The plaintiff (the “Shipowner”) chartered and delivered cargo to the defendant (the “Buyer”). The bills of lading incorporated a Hong Kong arbitration clause. After the ship arrived in Turkey, the Buyer, alleging the cargo was damaged, obtained an order for the arrest of the ship and filed a claim for damages in Turkey. The Shipowner, in turn, obtained an ex parte antisuit injunction from the Hong Kong court on the basis that the Buyer brought the Turkish proceedings in breach of the arbitration agreement under the bills of lading.
The Buyer challenged the injunction on three grounds: (i) related proceedings in Turkey between the Buyer and its insurers; (ii) the Shipowner had already raised a jurisdictional challenge in the Turkish court; and (iii) the Shipowner was guilty of delay in seeking the injunction (the Shipowner applied to the Hong Kong court less than two months after the Buyer filed its claim in Turkey).
The court found that: (i) the refusal of an antisuit injunction would not result in a single composite trial free from inconsistencies between the two courts; (ii) the jurisdictional challenge was raised by the Shipowner because it would otherwise be taken to have submitted to the jurisdiction of the Turkish court; and (iii) the Shipowner had acted swiftly from the moment the Buyer filed its claim in Turkey.
The decision confirms that Hong Kong courts will not hesitate in appropriate circumstances to enforce an agreement providing for arbitration in Hong Kong where a party has brought proceedings in breach of such an arbitration agreement.
B.2 Residual Discretion of Court of First Instance to Enforce Award
In Astro Nusantara International v. PT Ayunda Prima Mitra,4 the court refused an application by the respondent (“First Media”) to extend time for resisting the enforcement of five arbitral awards rendered in Singapore despite a decision of the Singapore Court of Appeal that the tribunal had no jurisdiction over the applicant.
The underlying dispute arose from a joint venture agreement between companies belonging to the Indonesian Lippo group and companies within the Malaysian Astro group, which is why the arbitration and related court proceedings are commonly known as Astro v. Lippo.
In the Singapore arbitration, three of the eight Astro claimants were added to the arbitration by the tribunal (“Additional Parties”) although they were not parties to the arbitration agreement. First Media objected to the tribunal’s joinder order, but did not seek immediate court review of the tribunal’s decision.5 Instead, First Media defended the arbitration. In 2009 and 2010, the tribunal ultimately rendered five awards in favor of all Astro claimants.
First Media chose not to exercise the “active remedy” of setting aside the awards in Singapore; instead First Media exercised the “passive remedy” of resisting enforcement after Astro sought to enforce the awards in Singapore later in 2010. In October 2013, the Singapore Court of Appeal refused enforcement of the awards as between the Additional Parties and First Media on the ground that the arbitral tribunal lacked jurisdiction over the Additional Parties.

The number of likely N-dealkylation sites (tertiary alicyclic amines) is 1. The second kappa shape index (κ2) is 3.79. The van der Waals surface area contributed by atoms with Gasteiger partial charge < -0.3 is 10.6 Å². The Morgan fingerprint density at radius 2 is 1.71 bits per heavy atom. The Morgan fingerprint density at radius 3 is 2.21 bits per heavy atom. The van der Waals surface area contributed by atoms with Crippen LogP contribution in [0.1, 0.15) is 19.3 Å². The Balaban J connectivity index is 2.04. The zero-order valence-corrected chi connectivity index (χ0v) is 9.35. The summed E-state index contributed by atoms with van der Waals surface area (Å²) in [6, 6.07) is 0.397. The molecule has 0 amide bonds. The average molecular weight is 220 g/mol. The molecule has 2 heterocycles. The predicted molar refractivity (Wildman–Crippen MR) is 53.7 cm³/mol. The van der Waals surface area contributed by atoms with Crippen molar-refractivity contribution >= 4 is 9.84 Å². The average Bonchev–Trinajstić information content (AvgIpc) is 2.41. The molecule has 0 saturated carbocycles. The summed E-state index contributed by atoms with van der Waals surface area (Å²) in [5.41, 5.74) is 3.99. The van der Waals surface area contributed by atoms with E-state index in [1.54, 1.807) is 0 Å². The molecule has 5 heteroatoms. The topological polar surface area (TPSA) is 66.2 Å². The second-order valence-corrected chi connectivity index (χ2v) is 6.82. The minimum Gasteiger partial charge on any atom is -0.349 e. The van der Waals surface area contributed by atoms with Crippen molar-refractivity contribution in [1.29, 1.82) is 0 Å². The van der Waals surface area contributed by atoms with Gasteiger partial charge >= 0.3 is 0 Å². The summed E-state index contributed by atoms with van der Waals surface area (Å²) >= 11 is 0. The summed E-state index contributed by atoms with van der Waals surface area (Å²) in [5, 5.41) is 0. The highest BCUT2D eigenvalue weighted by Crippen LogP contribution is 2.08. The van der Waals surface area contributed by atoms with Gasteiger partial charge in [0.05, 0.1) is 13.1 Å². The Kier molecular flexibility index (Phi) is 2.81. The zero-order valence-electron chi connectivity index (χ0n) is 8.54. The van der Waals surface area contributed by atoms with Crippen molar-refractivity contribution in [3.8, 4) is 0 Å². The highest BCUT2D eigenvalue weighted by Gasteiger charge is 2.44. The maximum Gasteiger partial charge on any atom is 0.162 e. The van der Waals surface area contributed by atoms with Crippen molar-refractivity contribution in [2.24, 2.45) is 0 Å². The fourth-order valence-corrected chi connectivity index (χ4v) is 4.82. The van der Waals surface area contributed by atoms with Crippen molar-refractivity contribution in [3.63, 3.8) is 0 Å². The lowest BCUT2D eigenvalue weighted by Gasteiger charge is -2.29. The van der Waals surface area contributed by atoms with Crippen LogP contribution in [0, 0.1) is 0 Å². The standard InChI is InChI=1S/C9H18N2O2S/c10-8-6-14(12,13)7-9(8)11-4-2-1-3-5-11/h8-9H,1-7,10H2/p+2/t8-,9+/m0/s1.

In October 2010, Astro sought to enforce the arbitral awards in Hong Kong. First Media failed to resist enforcement within the 14-day time limit under Hong Kong law. Only in January 2012, around 14 months too late, did First Media apply for an extension of time to allow it to resist enforcement.6 In February 2015, the court refused the application.
Although the judge accepted that the tribunal had no jurisdiction over the Additional Parties and that Hong Kong law recognizes the principle that parties are free to choose between active and passive remedies, the judge noted that he had a residual discretion under Hong Kong law to allow enforcement even where a ground for refusal was made out.
Applying the principle that a party can only rely on a ground for refusal of enforcement under the Arbitration Ordinance if it did so in good faith, the judge exercised this discretion, finding that First Media’s deliberate decision “to defend the claim on the merits in the hope that it would succeed before the Tribunal, and keep the jurisdictional point in reserve to be deployed in the enforcement court only when it suited its interests to do so,” despite being fully aware of the grounds for objection, amounted to a breach of its duty to act in good faith. With regard to his decision to refuse an extension of time, the judge noted that the delay was substantial and the result of a deliberate and calculated decision by First Media, and that the awards remained binding between the parties because First Media failed to have them set aside in Singapore.